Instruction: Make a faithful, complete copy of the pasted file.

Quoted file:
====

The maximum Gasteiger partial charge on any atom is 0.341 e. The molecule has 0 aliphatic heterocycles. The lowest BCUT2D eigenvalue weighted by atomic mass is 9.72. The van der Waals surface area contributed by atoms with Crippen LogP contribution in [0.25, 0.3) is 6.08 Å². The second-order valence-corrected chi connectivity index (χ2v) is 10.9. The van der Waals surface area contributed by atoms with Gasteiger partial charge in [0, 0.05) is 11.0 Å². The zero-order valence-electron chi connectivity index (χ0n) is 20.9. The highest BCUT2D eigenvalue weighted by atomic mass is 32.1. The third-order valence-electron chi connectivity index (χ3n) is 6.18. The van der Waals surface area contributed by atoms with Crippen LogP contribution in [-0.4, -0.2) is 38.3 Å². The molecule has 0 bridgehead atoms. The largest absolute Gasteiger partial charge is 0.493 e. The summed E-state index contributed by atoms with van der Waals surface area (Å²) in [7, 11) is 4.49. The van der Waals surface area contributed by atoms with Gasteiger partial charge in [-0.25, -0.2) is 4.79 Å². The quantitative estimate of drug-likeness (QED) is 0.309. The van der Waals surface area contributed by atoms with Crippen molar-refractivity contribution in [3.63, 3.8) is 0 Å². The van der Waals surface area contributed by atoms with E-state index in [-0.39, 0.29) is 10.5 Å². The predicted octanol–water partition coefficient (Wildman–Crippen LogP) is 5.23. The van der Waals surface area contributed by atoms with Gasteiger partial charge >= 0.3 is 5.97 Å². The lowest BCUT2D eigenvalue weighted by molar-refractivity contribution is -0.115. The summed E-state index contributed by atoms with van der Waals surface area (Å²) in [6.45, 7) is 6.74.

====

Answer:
The maximum Gasteiger partial charge on any atom is 0.341 e. The molecule has 0 aliphatic heterocycles. The lowest BCUT2D eigenvalue weighted by atomic mass is 9.72. The van der Waals surface area contributed by atoms with Crippen LogP contribution in [0.25, 0.3) is 6.08 Å². The second-order valence-corrected chi connectivity index (χ2v) is 10.9. The van der Waals surface area contributed by atoms with Gasteiger partial charge in [0, 0.05) is 11.0 Å². The zero-order valence-electron chi connectivity index (χ0n) is 20.9. The highest BCUT2D eigenvalue weighted by atomic mass is 32.1. The third-order valence-electron chi connectivity index (χ3n) is 6.18. The van der Waals surface area contributed by atoms with Crippen LogP contribution in [-0.4, -0.2) is 38.3 Å². The molecule has 0 bridgehead atoms. The largest absolute Gasteiger partial charge is 0.493 e. The summed E-state index contributed by atoms with van der Waals surface area (Å²) in [7, 11) is 4.49. The van der Waals surface area contributed by atoms with Gasteiger partial charge in [-0.25, -0.2) is 4.79 Å². The quantitative estimate of drug-likeness (QED) is 0.309. The van der Waals surface area contributed by atoms with Crippen molar-refractivity contribution in [3.63, 3.8) is 0 Å². The van der Waals surface area contributed by atoms with E-state index in [-0.39, 0.29) is 10.5 Å². The predicted octanol–water partition coefficient (Wildman–Crippen LogP) is 5.23. The van der Waals surface area contributed by atoms with Gasteiger partial charge >= 0.3 is 5.97 Å². The lowest BCUT2D eigenvalue weighted by molar-refractivity contribution is -0.115. The summed E-state index contributed by atoms with van der Waals surface area (Å²) in [6.45, 7) is 6.74.